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Glass, S. T., Lingg, E., & Heuberger, E. (2013). Do ambient urban odors evoke basic emotions? Frontiers in Psychology, 5(340), 1–11. 
Added by: sirfragalot (09/29/2015 12:06:44 PM)   Last edited by: sirfragalot (09/29/2015 12:08:49 PM)
Resource type: Journal Article
Peer reviewed
DOI: 0.3389/fpsyg.2014.00340
BibTeX citation key: Glass2013
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Categories: General
Keywords: Emotion, Sensation, Smell
Creators: Glass, Heuberger, Lingg
Collection: Frontiers in Psychology
Views: 3/182
"Fragrances, such as plant odors, have been shown to evoke autonomic response patterns associated with Ekman's (Ekman et al., 1983) basic emotions happiness, surprise, anger, fear, sadness, and disgust. Inducing positive emotions by odors in highly frequented public spaces could serve to improve the quality of life in urban environments. Thus, the present study evaluated the potency of ambient odors connoted with an urban environment to evoke basic emotions on an autonomic and cognitive response level. Synthetic mixtures representing the odors of disinfectant, candles/bees wax, summer air, burnt smell, vomit and musty smell as well as odorless water as a control were presented five times in random order to 30 healthy, non-smoking human subjects with intact sense of smell. Skin temperature, skin conductance, breathing rate, forearm muscle activity, blink rate, and heart rate were recorded simultaneously. Subjects rated the odors in terms of pleasantness, intensity and familiarity and gave verbal labels to each odor as well as cognitive associations with the basic emotions. The results showed that the amplitude of the skin conductance response (SCR) varied as a function of odor presentation. Burnt smell and vomit elicited significantly higher electrodermal responses than summer air. Also, a negative correlation was revealed between the amplitude of the SCR and hedonic odor valence indicating that the magnitude of the electrodermal response increased with odor unpleasantness. The analysis of the cognitive associations between odors and basic emotions showed that candles/bees wax and summer air were specifically associated with happiness whereas burnt smell and vomit were uniquely associated with disgust. Our findings suggest that city odors may evoke specific cognitive associations of basic emotions and that autonomic activity elicited by such odors is related to odor hedonics."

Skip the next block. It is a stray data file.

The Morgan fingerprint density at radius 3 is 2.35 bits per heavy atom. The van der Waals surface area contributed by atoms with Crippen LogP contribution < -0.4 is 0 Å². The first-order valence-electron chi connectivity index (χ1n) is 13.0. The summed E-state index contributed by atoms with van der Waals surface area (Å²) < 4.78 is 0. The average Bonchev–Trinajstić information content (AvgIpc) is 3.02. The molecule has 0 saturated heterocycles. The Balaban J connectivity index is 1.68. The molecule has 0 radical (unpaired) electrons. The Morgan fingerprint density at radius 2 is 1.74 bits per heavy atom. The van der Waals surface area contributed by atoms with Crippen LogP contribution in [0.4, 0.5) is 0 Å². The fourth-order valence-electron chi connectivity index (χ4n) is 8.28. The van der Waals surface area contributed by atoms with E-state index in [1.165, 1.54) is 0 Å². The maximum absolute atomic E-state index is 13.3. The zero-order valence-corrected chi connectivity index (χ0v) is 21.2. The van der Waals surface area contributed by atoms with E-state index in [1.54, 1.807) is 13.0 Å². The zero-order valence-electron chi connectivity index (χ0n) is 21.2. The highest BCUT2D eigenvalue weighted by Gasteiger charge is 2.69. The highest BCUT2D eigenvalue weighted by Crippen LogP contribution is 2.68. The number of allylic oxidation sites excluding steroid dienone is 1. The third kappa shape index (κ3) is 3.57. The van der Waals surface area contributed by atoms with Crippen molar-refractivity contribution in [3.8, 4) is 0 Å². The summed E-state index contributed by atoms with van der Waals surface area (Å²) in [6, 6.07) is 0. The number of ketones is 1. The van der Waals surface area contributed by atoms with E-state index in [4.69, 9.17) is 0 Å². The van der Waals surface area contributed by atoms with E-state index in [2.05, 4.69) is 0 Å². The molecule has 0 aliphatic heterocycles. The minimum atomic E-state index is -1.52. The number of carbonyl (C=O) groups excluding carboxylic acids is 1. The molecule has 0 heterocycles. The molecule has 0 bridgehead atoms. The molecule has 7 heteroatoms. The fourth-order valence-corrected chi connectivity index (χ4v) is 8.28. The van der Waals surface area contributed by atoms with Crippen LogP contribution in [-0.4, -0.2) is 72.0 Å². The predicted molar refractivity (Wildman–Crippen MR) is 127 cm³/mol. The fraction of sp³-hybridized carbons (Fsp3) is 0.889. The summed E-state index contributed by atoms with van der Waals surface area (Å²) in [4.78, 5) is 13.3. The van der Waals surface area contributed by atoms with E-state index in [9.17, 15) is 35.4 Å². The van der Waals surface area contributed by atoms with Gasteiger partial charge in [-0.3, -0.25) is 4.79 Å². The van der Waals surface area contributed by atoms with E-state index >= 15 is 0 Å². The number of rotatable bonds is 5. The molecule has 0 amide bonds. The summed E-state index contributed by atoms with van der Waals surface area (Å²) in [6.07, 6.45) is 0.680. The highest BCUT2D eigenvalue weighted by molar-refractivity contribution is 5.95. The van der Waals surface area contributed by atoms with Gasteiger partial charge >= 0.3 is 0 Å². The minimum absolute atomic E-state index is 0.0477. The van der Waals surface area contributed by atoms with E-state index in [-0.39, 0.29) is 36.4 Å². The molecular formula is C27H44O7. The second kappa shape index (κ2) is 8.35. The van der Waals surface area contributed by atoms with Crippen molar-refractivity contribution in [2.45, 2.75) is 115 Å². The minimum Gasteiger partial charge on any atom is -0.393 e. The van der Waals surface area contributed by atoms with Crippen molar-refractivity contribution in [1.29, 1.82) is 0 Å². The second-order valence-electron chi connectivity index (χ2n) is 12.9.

Ekman P., Levenson R. W., Friesen W. V. (1983). Autonomic nervous system activity distinguishes among emotions. Science 221, 1208–1210 10.1126/science.6612338

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